Lilia Shevtsova: Gutting Russia

1535459018_stena-1The Wall, one of the Russian National Guard’s new toys for crushing popular unrest. Photo courtesy of Voennoe obozrenie

Lilia Shevtsova
Facebook
September 27, 2018

Gutting the State
“They are crazy!” we wail as we gaze at the regime’s latest stunts.

“What stupidity!” the commentators exclaim in horror as they compile the Kremlin’s list of shame: raising the retirement age; a high-ranking silovik threatening to kill Navalny in a duel; the fiasco of the so-called Salisbury tourists; vote rigging in the Maritime Territory; the Russian fighter plane shot down by the Syrians with our own rocket; the hole in our spaceship, patched up with epoxy; threats to ban use of the US dollar in Russia; more lies about Malaysian Airlines Flight 17; and Navalny’s latest arrest.

The regime’s attempts to rectify its blunders only exacerbate the circumstances, turning them into farces. Did annulling the election in Vladivostok restore people’s faith in elections? Were the elections in Vladimir Region and Khabarovsk Territory not turned into farces when the winners did their level best not to win? And what about the televised interview with the Salisbury tourists? What should we make of attempts to blame Israel for downing the Russian warplane, and the Americans for punching a hole in the Soyuz capsule? The latest act of shooting ourselves in the foot was supplying the Syrians with a S-300 surface-to-air missile system, which is a threat to Israel and, of course, the US. (The Israelis will most certainly respond.)

If we regard all these topsy-turvy achievements as the outcomes of stupidity, the hope emerges that we can fix the stupidity by purging the ranks of officialdom, which is exactly what the Kremlin, in fact, sunk its teeth into today. Actually, what we regard as failure and stupidity have long become the new normal. What we see are the outcomes of a monopoly on political power, which has turned its own replication into an end in itself, and of a negative selection of members of the political elite based on the loyalty principle. In short, a duelist in charge of the Russian National Guard, and poisoners disguised as tourists are the new Russian normal. They are logical and inevitable consequences.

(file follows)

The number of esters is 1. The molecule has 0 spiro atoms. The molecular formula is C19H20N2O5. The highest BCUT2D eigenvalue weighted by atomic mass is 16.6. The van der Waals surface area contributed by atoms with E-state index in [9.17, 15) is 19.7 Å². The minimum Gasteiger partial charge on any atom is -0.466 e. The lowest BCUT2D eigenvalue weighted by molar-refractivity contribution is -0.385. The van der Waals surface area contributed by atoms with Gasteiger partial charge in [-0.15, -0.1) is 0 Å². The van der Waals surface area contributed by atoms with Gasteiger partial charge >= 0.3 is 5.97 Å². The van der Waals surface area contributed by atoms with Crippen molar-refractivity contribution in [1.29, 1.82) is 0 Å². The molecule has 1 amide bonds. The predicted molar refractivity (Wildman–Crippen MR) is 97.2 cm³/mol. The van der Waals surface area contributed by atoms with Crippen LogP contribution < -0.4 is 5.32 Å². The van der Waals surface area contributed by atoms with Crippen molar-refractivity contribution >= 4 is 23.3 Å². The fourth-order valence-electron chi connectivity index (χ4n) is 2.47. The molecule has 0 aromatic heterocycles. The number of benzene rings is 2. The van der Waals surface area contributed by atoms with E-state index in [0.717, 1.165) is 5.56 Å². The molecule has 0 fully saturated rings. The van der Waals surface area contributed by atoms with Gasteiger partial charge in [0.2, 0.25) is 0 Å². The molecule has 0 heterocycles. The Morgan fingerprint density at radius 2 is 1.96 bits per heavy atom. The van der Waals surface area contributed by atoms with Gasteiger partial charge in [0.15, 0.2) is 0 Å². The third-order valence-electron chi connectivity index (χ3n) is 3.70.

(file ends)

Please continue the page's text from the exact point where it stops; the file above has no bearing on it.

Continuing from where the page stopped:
The wailing about a crisis at the top is, therefore, groundless. Russia skipped over the crisis stage. A crisis is a natural turn of events that compels society to look for new solutions and new people to implement them. When this does not happen, society and its superstructures rot. This stinky viscous goo is our current location. Decay prevents collapse: what is rotting cannot collapse. But decay also prevents our country from finding the strength to change.

The ruling class can seemingly take it easy, for the system somehow hobbles along. There are no large-scale protests, and the protests that do occur can either be ignored or quashed, especially since the National Guard has special new crowd-control armored vehicles at its disposal like the Shield, the Storm, the Wall, and so on.

In reality, things have taken a serious turn for Russia. By seeking to ensure its endlessness, the regime has been destroying the Russian state. That is a whole other ballgame. We have reached the point at which the ruling class has been rocking the pillars of statehood, destroying its own guarantee of survival in the bargain.

By outsourcing violence to volunteer oprichniki, the regime has deprived the state of one of its vital attributes: a monopoly on violence. By making Russia a global scarecrow, the regime has undermined the country’s international status and the external habitat in which it dwells. By rejecting strategic planning in favor of tactical maneuvers, the regime has stripped the country of the capacity for progress. By making the Russian state a tool of clan domination, the regime has destabilized the country, since society has been forced to defend its own interests by protesting on the streets.